How to Entertain a Newborn
One of the best-and only-ways to play with your newborn is through stimulus-response games, where you present him with various objects or sensations and wait for a reaction. And, yes-staring blankly is considered a reaction. The following games focus on sensory development:
Vision Newborns' eyes can focus best on objects ten to twelve inches away from their faces, and they can't see colors.
Clubs and Spades
Get a deck of cards, separate out the clubs and spades, and hold them in front of your baby's face. Slowly fan them out, bring them back in, and fan them out again. Show him a royal flush and see if his poker face holds.
Hearing is fully developed in newborns, and they seem to prefer high-pitched voices to low ones, which is presumably why people use baby talk.
On one side of the baby, crinkle a bag, shake a can of nuts, and jingle your keys until he turns his head to the sound, then do the same on the other side.
Touch is the first sense that starts developing in the womb, and by birth is well developed. Some areas are more responsive than others, with the palms of the hands, the bottoms of the feet, and the area around the mouth being the most sensitive.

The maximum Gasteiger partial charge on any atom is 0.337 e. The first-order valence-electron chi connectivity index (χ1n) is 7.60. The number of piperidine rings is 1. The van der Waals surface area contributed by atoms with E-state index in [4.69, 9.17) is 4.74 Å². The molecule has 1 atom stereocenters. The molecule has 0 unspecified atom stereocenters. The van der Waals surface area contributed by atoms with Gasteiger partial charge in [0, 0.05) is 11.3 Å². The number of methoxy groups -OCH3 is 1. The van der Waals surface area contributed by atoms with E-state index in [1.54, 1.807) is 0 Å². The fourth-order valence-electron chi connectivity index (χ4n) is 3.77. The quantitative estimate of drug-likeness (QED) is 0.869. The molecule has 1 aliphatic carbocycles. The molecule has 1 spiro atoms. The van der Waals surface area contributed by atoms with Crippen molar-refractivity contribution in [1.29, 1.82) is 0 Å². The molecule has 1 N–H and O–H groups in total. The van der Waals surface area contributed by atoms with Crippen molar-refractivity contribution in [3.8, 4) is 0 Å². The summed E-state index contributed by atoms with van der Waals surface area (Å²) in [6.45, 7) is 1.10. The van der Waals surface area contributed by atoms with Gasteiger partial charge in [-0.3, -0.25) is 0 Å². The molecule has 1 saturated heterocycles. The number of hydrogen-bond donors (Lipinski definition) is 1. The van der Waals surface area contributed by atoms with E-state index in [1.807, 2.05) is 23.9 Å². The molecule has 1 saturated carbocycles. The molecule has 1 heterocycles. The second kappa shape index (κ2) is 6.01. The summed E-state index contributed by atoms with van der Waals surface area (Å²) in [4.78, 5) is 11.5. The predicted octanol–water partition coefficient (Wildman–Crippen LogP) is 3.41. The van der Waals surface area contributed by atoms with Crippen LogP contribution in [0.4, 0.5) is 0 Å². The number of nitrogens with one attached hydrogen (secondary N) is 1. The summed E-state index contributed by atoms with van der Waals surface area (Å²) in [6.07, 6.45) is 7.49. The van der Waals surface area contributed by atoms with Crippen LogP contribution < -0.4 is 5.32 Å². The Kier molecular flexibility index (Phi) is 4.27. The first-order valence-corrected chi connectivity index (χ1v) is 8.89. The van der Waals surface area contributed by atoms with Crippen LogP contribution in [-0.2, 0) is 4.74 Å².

The Texture Buffet
Gently rub different areas of your baby's skin with objects of varying textures. You can use a clean damp sponge, a silk tie, the fur lining of a glove, and a bicycle pump to blow air on him.
Smell Newborns have a keen sense of smell, and within the first couple of days show a distinct preference for the scent of their mothers' milk.
Take a bunch of odoriferous foods out of the fridge-cheese, onions, pickles, and fish are good choices-and hold them up to your newborn's nose. Wait for a reaction. If you aren't sure if the yogurt has gone bad, maybe his face will give you the answer.
Taste Your baby's taste buds began developing in the womb, and he now will show a distinct preference for sweet tastes rather than sour ones. But seeing as babies can't have anything but breast milk or formula for around six months, you'll have to curb your impulse to have him suck on a lemon wedge.
From BE PREPARED by Gary Greenberg and Jeannie Haydn. Copyright © 2004 by Gary Greenberg and Jeannie Haydn. Reprinted by permission of Simon & Schuster, Inc.